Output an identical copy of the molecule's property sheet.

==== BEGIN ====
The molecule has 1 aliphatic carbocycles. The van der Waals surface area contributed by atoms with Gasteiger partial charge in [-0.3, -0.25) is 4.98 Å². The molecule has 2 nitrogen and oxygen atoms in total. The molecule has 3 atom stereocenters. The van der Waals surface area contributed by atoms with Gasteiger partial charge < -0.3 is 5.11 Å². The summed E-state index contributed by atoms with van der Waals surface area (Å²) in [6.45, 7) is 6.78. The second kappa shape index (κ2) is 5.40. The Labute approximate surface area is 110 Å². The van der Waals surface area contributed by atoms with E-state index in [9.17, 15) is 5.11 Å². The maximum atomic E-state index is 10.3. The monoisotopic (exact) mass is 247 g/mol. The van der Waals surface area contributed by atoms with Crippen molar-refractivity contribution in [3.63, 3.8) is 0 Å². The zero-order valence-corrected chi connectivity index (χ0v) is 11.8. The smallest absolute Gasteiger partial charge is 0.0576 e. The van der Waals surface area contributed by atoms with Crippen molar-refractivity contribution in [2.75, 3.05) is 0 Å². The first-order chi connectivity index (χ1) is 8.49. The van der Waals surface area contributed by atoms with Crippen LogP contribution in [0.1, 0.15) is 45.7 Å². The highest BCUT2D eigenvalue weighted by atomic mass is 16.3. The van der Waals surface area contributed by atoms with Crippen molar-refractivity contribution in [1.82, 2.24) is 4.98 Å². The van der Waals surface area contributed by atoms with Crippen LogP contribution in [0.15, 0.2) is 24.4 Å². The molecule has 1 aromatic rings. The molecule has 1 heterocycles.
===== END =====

The molecule has 1 aliphatic carbocycles. The van der Waals surface area contributed by atoms with Gasteiger partial charge in [-0.3, -0.25) is 4.98 Å². The molecule has 2 nitrogen and oxygen atoms in total. The molecule has 3 atom stereocenters. The van der Waals surface area contributed by atoms with Gasteiger partial charge < -0.3 is 5.11 Å². The summed E-state index contributed by atoms with van der Waals surface area (Å²) in [6.45, 7) is 6.78. The second kappa shape index (κ2) is 5.40. The Labute approximate surface area is 110 Å². The van der Waals surface area contributed by atoms with E-state index in [9.17, 15) is 5.11 Å². The maximum atomic E-state index is 10.3. The monoisotopic (exact) mass is 247 g/mol. The van der Waals surface area contributed by atoms with Crippen molar-refractivity contribution in [3.63, 3.8) is 0 Å². The zero-order valence-corrected chi connectivity index (χ0v) is 11.8. The smallest absolute Gasteiger partial charge is 0.0576 e. The van der Waals surface area contributed by atoms with Crippen molar-refractivity contribution in [2.75, 3.05) is 0 Å². The first-order chi connectivity index (χ1) is 8.49. The van der Waals surface area contributed by atoms with Crippen LogP contribution in [0.1, 0.15) is 45.7 Å². The highest BCUT2D eigenvalue weighted by atomic mass is 16.3. The van der Waals surface area contributed by atoms with Crippen molar-refractivity contribution in [1.82, 2.24) is 4.98 Å². The van der Waals surface area contributed by atoms with Crippen LogP contribution in [0.15, 0.2) is 24.4 Å². The molecule has 1 aromatic rings. The molecule has 1 heterocycles.